THE United Nations Human Rights Committee has criticised the use of non-statutory – or consensual – stop and search powers by Police Scotland and said they should be repealed.

In a report published yesterday, the committee was also critical of the lack of data on the ethnicity of those subject to such searches.

Scottish Greens and the Liberal Democrats, along with campaign group Scotland Against Criminalising Communities, welcomed the report’s findings.

The committee said the consensual searches “undertaken on a large scale by Police Scotland” appeared to involve “selective application ... in a manner which is allegedly unlawful and disproportionate”.

It added: “The Committee observes that no data on the community background of persons stopped and searched under this Act appear to have been gathered so as to ensure that such powers are not used disproportionately and arbitrarily against individuals of a particular ethnicity.”

It recommended that the “state party” should: “Repeal non-statutory stop and search powers in Scotland and pursue its efforts aimed at improving the process of selecting targets under statutory mandates ... engage in training of law enforcement officers, undertake comprehensive data-gathering about the application of stop and search power and improve the transparency of the process.”

It also urged the implementation, as a priority, of the format used by the Police Service of Northern Ireland for recording the community background of people stopped under its Justice and Security Act; and to ensure “robust independent scrutiny” of any stop and search powers in the UK.

Richard Haley, chairman of Scotland Against Criminalising Communities, told The National: “Our view is that so-called consensual stop and search is abusive and that the Scottish Parliament should act promptly to change the law so that it is explicitly prohibited. The idea of ‘consent’ is a fairy-tale to disguise the fact that police have assumed for themselves a blanket and legally uncontrolled power.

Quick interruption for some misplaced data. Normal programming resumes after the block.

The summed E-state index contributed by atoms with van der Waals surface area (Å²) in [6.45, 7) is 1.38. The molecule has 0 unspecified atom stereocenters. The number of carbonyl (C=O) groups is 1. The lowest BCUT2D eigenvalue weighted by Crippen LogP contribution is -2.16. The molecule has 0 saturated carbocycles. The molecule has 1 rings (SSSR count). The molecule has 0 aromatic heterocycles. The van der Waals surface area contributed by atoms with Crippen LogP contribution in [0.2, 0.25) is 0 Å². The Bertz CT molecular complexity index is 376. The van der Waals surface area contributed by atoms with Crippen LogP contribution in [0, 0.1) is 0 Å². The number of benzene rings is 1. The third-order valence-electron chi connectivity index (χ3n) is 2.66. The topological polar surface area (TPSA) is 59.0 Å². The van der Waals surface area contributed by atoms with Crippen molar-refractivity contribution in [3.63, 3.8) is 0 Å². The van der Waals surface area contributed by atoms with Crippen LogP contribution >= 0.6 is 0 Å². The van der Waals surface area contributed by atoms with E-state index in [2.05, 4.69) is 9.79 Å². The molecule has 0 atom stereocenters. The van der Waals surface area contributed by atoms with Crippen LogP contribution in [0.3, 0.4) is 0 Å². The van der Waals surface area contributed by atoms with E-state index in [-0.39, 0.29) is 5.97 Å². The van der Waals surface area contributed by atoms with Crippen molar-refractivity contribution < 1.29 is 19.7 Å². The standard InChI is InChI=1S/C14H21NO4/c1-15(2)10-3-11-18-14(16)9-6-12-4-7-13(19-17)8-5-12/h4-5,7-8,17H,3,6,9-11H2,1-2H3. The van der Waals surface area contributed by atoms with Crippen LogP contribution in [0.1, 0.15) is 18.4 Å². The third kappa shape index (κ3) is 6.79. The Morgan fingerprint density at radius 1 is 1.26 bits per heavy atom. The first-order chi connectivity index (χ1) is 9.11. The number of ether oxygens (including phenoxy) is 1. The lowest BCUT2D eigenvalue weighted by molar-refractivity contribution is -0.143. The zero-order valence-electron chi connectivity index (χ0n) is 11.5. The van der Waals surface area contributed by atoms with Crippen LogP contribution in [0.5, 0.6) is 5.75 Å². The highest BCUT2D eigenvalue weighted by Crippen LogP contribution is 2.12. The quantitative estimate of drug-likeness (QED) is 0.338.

“It is hardly different to the stop and search power under Section 44 of the Terrorism Act 2000, which was repealed after the European Court of Human Rights ruled against it.”

Independent MSP John Finnie, a Justice Committee member and Scottish Green candidate for 2016, added: “Prior to the advent of the single police service, the common law and statutory powers of stop and search generally worked well across Scotland.

“The understandable public outcry about stop and search, reflected in the comments in this measured UN Human Rights Committee Report, was the result of Police Scotland’s decision to use this sensitive tactic on an unprecedented industrial scale.”

Finnie said the “disproportionate use” had largely ignored the well understood police powers and instead relied on the “highly dubious tactic” of so-called consensual searches. “Many of those subjected to these consensual searches were minors who were clearly unable to give the necessary informed consent,” he said.

“The Scottish Green Party welcomed the government’s stop and search review being undertaken by John Scott QC, the respected human rights lawyer. While in not wishing to pre-empt the outcome of that review, we believe that the only acceptable way forward is to ensure all stop and search would require to be on done a statutory footing.”

Alison McInnes, the Scottish Liberal Democrat justice spokeswomon, said: “In a modern, democratic country it should not be the case that our institutions have been so begrudging towards reforming this illiberal and unregulated tactic.”

“I hope that the SNP will soon publicly back my moves to amend the Criminal Justice Bill so that we can guarantee more people the justice system they deserve.”

A Scottish Government spokesperson added: “The new independent Advisory Group, chaired by John Scott QC, is considering the longer-term policy around the use of consensual stop and search and will make their recommendations by August 2015.”

“Stop and search can be a valuable tool in combating crime and has led to the seizures of dangerous weapons, drugs and stolen goods.

“However, clearly it is important to get the balance right between protecting the public and the rights of the individual.